Monday, July 04, 2005

Karla Homolka

Today, the notorious Canadian serial killer Karla Homolka is getting out of jail after serving just 12 years in prison. For those of you unfamiliar with Homolka, she is a woman who was offered a plea deal to testify against her husband, Paul Bernardo, in the brutal kidnapping, rape, and murder of two teenagers: Kristen French, and Leslie Mahaffy. It was assumed by the authorities that Bernardo was the ringleader and Homolka was the poor, beaten, and abused wife who went along with her abusive husband's demands.

Then, the videotapes were found....

It turned out that the sadistic couple had videotaped the captivity, rape, and murder of French and Mahaffy, and the tape revealed Homolka as an active and eager participant. They also showed Homolka as an active participant in a number of other rapes, including the rape and inadvertent death of her own sister, Tammy Homolka.

Tammy Homolka had died a few years previously. The authorities exhumed body up for an autopsy, and it was proven that she had been drugged to an unconscious state, and had choked on her own vomit while she was being raped by Karla Homolka and Paul Bernardo. Karla Homolka had given her sister to her husband Paul Bernardo as a perverted Christmas present. She had come up with the idea of using sedatives to knock out her sister so her husband could rape her, and she even obtained the drugs from her job at a veterinary clinic.

Homolka went on to help Bernardo rape an indeterminate number of other women and murder two. However, at the time the authorities struck a plea bargain with Homolka, they were not aware of this. If they had been, they would never have agreed to a plea bargain, and Homolka would be rotting the rest of her life away behind bars.

Many Canadians are justifiably outraged that a serial murderer like Homolka could be released from prison at all. After all, a person who has murdered more than once could easily murder again.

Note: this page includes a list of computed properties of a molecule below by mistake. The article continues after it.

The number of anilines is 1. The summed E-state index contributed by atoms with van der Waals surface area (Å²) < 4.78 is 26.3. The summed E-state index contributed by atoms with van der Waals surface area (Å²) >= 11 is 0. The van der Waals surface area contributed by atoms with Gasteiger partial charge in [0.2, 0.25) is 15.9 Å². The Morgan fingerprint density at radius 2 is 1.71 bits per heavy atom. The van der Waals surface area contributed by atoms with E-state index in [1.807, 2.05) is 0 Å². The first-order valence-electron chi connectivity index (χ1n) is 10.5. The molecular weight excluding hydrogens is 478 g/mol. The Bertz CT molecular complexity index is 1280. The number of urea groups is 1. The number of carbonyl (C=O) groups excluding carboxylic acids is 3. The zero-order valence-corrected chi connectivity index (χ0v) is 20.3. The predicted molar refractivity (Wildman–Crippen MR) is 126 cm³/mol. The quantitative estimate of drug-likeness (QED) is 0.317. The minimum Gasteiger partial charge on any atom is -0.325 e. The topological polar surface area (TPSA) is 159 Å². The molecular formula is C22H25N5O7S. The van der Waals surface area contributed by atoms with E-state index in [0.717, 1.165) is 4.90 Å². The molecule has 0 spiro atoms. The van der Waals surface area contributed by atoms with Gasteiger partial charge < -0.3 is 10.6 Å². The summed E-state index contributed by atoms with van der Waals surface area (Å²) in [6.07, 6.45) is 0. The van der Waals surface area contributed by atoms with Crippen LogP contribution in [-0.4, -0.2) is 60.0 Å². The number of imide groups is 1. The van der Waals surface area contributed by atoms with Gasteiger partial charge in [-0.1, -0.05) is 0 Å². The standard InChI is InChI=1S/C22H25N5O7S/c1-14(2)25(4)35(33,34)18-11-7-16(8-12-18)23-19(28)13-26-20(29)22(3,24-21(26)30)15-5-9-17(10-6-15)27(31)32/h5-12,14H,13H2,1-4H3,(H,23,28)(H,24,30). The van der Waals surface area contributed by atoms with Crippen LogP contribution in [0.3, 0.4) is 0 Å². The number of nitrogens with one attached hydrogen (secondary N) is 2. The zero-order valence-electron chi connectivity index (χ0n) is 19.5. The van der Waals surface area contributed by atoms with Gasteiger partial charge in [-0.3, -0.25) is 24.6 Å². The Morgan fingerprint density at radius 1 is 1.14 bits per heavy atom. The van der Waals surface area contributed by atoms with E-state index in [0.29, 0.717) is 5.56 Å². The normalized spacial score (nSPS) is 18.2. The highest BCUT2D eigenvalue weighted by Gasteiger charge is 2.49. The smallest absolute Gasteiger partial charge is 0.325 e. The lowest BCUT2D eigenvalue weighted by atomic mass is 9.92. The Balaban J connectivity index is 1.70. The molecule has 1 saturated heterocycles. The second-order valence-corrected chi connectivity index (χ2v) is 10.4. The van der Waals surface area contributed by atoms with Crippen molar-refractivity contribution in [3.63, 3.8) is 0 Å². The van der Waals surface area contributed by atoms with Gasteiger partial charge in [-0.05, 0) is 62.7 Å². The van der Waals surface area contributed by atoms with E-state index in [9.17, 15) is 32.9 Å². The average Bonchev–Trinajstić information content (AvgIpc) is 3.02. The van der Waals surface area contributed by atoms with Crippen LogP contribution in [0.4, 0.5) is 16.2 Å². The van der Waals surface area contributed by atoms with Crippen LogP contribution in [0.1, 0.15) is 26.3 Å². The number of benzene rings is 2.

However, there may still be some solace in Homolka being released from prison. Homolka was safe in prison, and she knew it. Being on the street, however, she does not have any of that kind of reassurance. Many Canadians view Homolka and Bernardo as living arguments in favor of the death penalty (which they do not have in Canada) and I expect there are at least a few Canadians who would be willing to administer to Homolka the type of final justice they feel she deserves.

In fact, Homolka is so reviled in Canada, her facing vigilante justice up there is not a question "if", it is "when". Until recently, one Canadian had run a website called the "Karla Homolka Death Pool" allowing visitors to place bets on how many days Karla would live after she is released from prison, and included a rule against "fixing the bet by killing her yourself -- this is not only illegal but you will forfeit your place as Karla Homolka Death Pool Champion. Remember, killing is wrong." Even if Homolka never faces vigilante justice, she will have to spend the rest of her life worrying about it, and asking herself every day, "is this the day they find me?"

Homolka being released from prison today is a travesty of justice, and a blight on the face of the Canadian justice system. For sadistic murderers like Homolka, there is no such thing as rehabilitation, the primary goal of justice should be to punish the offender and protect society from him/her. And, in this case, the system failed miserably.